ARTHOUSE is flush with live satellite broadcasts and an Italian drama this week.

Tomorrow, Ventnor Arts Club is screening a live satellite broadcast of Akhnaten, direct from the Metropolitan Opera House, at 5.30pm.

In the stellar production, director Phelim McDermott tackles another one of Philip Glass’s masterpieces, following the now-legendary Met staging of Satyagraha.

Star countertenor, Anthony Roth Costanzo, plays the eponymous pharoah ­— the revolutionary ruler who transformed ancient Egypt ­— with the striking mezzo-soprano, J’Nai Bridges, making her Met debut as his wife, Nefertiti.

To match the opera’s hypnotic, ritualistic music, McDermott creates an arresting vision that includes a virtuosic company of acrobats and jugglers.

On Monday, Ryde Film Club is screening Mathew Heineman's biographic, A Private War (15), at the Ryde Academy Theatre, at 7.45pm.

Starring Rosamund Pike and Tom Hollander, the film depicts one of the most celebrated war correspondents of our time, Marie Colvin ­— an utterly fearless and rebellious spirit driven to the frontline of conflicts across the globe to give a voice to the voiceless.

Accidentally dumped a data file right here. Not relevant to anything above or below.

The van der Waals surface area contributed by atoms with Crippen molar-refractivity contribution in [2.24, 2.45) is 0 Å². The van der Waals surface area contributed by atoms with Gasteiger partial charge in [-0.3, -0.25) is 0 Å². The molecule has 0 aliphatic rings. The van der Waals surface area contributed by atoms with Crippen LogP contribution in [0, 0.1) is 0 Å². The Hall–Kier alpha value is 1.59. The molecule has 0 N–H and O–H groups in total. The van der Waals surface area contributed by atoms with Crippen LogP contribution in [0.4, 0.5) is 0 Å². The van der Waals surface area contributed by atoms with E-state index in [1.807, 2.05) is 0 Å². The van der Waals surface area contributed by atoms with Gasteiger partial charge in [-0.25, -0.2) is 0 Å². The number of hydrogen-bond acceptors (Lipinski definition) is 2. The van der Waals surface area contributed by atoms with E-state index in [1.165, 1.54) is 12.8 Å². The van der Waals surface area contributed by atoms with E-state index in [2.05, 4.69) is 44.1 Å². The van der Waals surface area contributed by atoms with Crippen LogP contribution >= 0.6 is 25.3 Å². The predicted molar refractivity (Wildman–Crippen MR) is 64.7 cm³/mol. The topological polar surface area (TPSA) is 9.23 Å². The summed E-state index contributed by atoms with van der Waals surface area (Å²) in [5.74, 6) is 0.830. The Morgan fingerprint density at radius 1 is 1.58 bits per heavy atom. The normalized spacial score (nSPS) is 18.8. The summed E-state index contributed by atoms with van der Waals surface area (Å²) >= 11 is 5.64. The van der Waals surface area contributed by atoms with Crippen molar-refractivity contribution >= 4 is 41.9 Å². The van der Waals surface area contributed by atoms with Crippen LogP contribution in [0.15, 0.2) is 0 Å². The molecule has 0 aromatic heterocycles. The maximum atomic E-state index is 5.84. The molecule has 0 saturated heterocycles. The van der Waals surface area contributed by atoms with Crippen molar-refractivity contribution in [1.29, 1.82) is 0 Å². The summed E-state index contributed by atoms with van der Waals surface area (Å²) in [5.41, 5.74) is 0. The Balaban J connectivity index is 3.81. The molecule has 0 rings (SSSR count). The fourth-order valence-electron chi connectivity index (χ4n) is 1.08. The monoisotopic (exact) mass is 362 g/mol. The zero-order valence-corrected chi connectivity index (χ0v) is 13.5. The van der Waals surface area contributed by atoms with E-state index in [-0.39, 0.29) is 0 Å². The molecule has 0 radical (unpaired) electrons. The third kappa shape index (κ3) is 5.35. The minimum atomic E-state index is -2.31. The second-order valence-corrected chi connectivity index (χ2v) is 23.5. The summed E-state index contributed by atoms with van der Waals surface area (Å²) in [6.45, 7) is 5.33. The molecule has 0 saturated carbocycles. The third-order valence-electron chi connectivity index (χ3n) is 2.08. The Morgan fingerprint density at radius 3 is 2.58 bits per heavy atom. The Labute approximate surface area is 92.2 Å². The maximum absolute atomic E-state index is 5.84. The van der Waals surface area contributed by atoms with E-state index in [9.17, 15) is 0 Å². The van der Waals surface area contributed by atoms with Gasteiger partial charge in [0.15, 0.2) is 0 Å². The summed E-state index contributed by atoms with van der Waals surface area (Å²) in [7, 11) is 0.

On Tuesday and Wednesday, Ventnor Film Society is screening Happy as Lazzaro (PG), at 7.30pm.

In Alice Rohrwacher's drama, a simple, good-natured young tobacco farmer, Lazzaro, forms a deep and unlikely friendship with Tancredi ­— a young nobleman with a vivid imagination.

Disillusioned with life in their isolated pastoral village, Tancredi asks Lazzaro to help him fake his own kidnapping to scoop the ransom, but when a surprising event separates the friends, Lazzaro embarks on an enigmatic journey of magic realism leading him to the big city for the first time.

On Thursday, Ventnor is showing a live satellite broadcast of the provocative comedy, Present Laughter, by Noel Coward.

As he prepares to embark on an overseas tour, star actor Garry Essendine’s colourful life is in danger of spiralling out of control.

Engulfed by an escalating identity crisis as his many and various relationships compete for his attention, Garry’s few remaining days at home are a chaotic whirlwind of love, sex, panic and soul-searching.

Captured live from The Old Vic in London, Present Laughter is a giddy and surprisingly modern reflection on fame, desire and loneliness.